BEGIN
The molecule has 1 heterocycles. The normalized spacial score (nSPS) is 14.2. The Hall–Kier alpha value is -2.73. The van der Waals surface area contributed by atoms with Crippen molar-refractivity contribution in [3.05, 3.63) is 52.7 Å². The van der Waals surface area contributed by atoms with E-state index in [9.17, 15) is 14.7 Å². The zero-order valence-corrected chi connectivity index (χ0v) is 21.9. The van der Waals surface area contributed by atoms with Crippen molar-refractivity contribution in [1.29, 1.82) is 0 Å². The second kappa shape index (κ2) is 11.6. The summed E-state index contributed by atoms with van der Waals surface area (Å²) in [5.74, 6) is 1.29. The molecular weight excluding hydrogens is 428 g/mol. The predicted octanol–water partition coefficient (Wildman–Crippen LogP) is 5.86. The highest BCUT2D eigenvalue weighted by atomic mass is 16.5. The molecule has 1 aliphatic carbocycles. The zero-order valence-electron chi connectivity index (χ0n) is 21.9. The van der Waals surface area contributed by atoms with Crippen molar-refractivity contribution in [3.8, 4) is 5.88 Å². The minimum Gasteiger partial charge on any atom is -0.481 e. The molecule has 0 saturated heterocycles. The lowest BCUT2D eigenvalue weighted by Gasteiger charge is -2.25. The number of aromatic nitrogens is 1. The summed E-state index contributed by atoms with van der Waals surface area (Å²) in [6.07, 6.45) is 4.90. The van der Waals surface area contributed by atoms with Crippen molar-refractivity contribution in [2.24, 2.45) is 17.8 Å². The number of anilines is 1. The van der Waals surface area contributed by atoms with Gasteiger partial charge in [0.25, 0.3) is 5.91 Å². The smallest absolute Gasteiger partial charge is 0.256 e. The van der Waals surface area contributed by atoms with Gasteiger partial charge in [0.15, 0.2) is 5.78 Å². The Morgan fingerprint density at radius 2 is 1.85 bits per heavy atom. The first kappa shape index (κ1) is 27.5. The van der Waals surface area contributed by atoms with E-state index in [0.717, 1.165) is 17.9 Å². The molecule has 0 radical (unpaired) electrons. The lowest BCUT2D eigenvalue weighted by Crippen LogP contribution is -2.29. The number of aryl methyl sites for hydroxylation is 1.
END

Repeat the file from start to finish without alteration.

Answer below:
The molecule has 1 heterocycles. The normalized spacial score (nSPS) is 14.2. The Hall–Kier alpha value is -2.73. The van der Waals surface area contributed by atoms with Crippen molar-refractivity contribution in [3.05, 3.63) is 52.7 Å². The van der Waals surface area contributed by atoms with E-state index in [9.17, 15) is 14.7 Å². The zero-order valence-corrected chi connectivity index (χ0v) is 21.9. The van der Waals surface area contributed by atoms with Crippen molar-refractivity contribution in [1.29, 1.82) is 0 Å². The second kappa shape index (κ2) is 11.6. The summed E-state index contributed by atoms with van der Waals surface area (Å²) in [5.74, 6) is 1.29. The molecular weight excluding hydrogens is 428 g/mol. The predicted octanol–water partition coefficient (Wildman–Crippen LogP) is 5.86. The highest BCUT2D eigenvalue weighted by atomic mass is 16.5. The molecule has 1 aliphatic carbocycles. The zero-order valence-electron chi connectivity index (χ0n) is 21.9. The van der Waals surface area contributed by atoms with Crippen molar-refractivity contribution in [3.8, 4) is 5.88 Å². The minimum Gasteiger partial charge on any atom is -0.481 e. The molecule has 0 saturated heterocycles. The lowest BCUT2D eigenvalue weighted by Gasteiger charge is -2.25. The number of aromatic nitrogens is 1. The summed E-state index contributed by atoms with van der Waals surface area (Å²) in [6.07, 6.45) is 4.90. The van der Waals surface area contributed by atoms with Crippen molar-refractivity contribution in [2.24, 2.45) is 17.8 Å². The number of anilines is 1. The van der Waals surface area contributed by atoms with Gasteiger partial charge in [0.25, 0.3) is 5.91 Å². The smallest absolute Gasteiger partial charge is 0.256 e. The van der Waals surface area contributed by atoms with Gasteiger partial charge in [0.15, 0.2) is 5.78 Å². The Morgan fingerprint density at radius 2 is 1.85 bits per heavy atom. The first kappa shape index (κ1) is 27.5. The van der Waals surface area contributed by atoms with E-state index in [0.717, 1.165) is 17.9 Å². The molecule has 0 radical (unpaired) electrons. The lowest BCUT2D eigenvalue weighted by Crippen LogP contribution is -2.29. The number of aryl methyl sites for hydroxylation is 1.